The rest of the paper is arranged as follows. In Section 2, we recall some basic knowledges on the maximum principle of cooperative systems as well as the eigenvalues of cooperative matrices. Finally in Section 3, we prove our main results Theorems 1.1 and 1.2 by applying bifurcation theory.
The norm of will be defined as , where denotes the norm of . We use and for the standard Sobolev space. We use and to denote the null and the range space of a linear operator L, respectively.
is a real eigenvalue of , where is the spectrum of .
For , there exists a unique (up a constant multiple) eigenfunction , and in Ω.
For , the equation is uniquely solvable for any , and as long as .
(Maximum principle) For , assume that satisfies in Ω, on ∂ Ω, then in Ω.
If there exists satisfying in Ω, on ∂ Ω, and either on ∂ Ω or in Ω, then .
For the results and proofs, see Proposition 3.1 and Theorem 1.1 of Sweers . Moreover, from a standard compactness argument, there are countably many eigenvalues of , and as . We notice that () are not necessarily real-valued.
where . It is easy to verify that is the adjoint operator of , while both are considered as operators defined on subspaces of .
The following lemmas are crucial in the proof of our main results.
Lemma 2.2 
Let Y, Z, L and H be the same as in Lemma 2.1. Then the principal eigenvalue of is also a real eigenvalue of , , and for , there exists a unique eigenfunction of (up a constant multiple), and in Ω.
Lemma 2.3 [, Theorem 5.3.1]
Let matrix A be a nonnegative irreducible matrix. Then is a simple eigenvalue of A, associated to a positive eigenvector, where denotes the spectral radius of A. Moreover, .
Lemma 2.4 
is unbounded in ; or
such that in Ω and .
3 Proof of the main results
Proof of Theorem 1.1. We extend each to be a nonnegative continuous function, which is still denoted by , defined on ℝ in the following way: if , then .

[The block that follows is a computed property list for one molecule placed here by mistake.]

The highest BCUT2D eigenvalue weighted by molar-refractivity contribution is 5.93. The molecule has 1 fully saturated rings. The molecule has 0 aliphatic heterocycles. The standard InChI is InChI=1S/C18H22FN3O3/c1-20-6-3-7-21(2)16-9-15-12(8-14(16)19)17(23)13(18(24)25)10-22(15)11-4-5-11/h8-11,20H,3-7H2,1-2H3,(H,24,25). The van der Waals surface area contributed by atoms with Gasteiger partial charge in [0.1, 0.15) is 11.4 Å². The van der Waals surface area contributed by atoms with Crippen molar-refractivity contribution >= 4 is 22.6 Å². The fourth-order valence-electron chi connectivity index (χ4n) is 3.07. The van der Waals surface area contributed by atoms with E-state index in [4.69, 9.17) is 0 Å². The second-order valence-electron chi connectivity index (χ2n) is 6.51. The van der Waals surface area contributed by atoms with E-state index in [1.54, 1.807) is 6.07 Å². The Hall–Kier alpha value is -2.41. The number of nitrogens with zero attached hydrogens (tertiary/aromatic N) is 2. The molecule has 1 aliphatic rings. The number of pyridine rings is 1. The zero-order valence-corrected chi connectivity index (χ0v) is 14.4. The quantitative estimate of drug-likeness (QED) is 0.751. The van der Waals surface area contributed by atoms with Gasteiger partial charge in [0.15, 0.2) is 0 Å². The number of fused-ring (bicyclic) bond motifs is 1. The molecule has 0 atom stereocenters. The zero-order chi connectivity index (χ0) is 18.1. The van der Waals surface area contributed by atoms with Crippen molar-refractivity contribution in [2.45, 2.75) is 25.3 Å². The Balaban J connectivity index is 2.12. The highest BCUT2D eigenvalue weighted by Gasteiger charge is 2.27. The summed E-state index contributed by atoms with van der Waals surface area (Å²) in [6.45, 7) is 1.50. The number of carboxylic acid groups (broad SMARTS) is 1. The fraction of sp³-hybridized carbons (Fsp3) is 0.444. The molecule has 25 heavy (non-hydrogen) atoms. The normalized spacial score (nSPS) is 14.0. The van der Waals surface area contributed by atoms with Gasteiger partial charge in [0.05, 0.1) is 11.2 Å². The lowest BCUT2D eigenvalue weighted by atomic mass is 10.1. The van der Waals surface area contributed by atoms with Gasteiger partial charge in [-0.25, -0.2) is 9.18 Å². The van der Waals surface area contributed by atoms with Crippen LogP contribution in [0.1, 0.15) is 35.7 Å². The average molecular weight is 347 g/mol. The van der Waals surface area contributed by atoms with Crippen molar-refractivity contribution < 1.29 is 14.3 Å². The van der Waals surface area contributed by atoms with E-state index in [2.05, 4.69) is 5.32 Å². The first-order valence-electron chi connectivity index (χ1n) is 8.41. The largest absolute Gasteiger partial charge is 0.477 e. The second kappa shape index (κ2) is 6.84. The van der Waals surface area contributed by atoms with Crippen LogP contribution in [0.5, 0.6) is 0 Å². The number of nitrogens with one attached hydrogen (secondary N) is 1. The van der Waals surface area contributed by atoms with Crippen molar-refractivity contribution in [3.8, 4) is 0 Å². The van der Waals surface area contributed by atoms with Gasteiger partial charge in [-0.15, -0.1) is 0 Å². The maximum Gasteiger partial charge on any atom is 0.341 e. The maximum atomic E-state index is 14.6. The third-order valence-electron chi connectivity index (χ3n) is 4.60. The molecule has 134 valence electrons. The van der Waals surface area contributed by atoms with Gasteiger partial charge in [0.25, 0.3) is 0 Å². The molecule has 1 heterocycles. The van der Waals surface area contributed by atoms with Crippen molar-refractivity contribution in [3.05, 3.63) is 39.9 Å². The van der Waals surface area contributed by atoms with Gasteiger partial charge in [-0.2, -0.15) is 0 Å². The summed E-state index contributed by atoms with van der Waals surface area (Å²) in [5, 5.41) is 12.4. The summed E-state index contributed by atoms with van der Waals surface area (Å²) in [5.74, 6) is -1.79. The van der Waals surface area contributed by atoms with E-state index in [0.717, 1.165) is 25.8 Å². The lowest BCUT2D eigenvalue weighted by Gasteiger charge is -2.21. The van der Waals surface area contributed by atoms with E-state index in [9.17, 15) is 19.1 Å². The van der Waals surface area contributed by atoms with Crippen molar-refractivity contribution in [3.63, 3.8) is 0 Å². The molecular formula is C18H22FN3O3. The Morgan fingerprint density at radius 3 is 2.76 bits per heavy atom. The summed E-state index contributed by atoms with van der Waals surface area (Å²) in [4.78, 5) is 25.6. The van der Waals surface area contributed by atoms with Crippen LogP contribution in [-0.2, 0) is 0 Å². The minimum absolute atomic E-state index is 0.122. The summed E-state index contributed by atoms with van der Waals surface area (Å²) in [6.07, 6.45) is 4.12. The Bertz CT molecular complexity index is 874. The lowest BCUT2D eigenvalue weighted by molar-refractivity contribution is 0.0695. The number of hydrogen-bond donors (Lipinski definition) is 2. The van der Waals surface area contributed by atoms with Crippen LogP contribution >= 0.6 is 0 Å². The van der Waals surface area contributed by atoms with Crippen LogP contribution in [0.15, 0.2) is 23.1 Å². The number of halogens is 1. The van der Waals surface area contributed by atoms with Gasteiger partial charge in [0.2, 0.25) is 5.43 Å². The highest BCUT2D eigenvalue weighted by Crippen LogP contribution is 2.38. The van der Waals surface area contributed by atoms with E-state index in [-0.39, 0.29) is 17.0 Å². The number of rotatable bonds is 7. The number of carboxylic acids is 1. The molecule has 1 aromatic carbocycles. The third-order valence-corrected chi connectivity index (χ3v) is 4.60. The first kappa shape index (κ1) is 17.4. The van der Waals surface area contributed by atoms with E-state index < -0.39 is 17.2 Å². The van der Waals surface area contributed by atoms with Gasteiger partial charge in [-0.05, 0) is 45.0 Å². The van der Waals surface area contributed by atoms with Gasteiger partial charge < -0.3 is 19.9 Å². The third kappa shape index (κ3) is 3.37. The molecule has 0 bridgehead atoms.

is one dimensional. In addition, it is easy to see that and exist for .
We divide the rest of the proof into two steps.
Step 1. We show that is actually a bifurcation point.
Indeed, the proof of this is similar to the proof of Theorem A(ii), we state it here for the readers’ convenience.
Thus if and only if (3.6) holds, which implies that is one dimensional.
since (1.1) has only the trivial solution when .
Step 2: We claim that cannot blow up at some finite .
where . It is well known that is continuous and compact, and so is continuous and compact on .
Obviously, () in Ω and . In addition, we have . Or else, let , then by (3.14) we get () in Ω, which contradicts .
which contradicts .
Finally, by (3.10), the connectness of and above arguments, we can find some such that (1.1) has no positive solution for , and (1.1) has at least one positive solution for . □
To prove Theorem 1.2, we need the following lemmas as required.
which is a contradiction. Therefore, the closure of the set of nontrivial solutions of (3.25) is exactly Σ.
is the associated Nemytski operator. For , let , let denote the degree of on with respect to 0.
and so for k sufficiently large. Similarly, by (3.23) and (3.30), we can deduce that for k large enough. Consequently, for k sufficiently large we get , which contradicts . □
Corollary 3.2 For and , .
Hence for k sufficiently large, which contradicts . □
Corollary 3.4 For and , .
is unbounded in ; or
Consequently, (1.1) has at least one positive solution for . □
The authors are very grateful to the anonymous referees for their valuable suggestions. This work was supported by the NSFC (No. 11361054, No. 11201378), SRFDP(No. 20126203110004), Gansu provincial National Science Foundation of China (No. 1208RJZA258).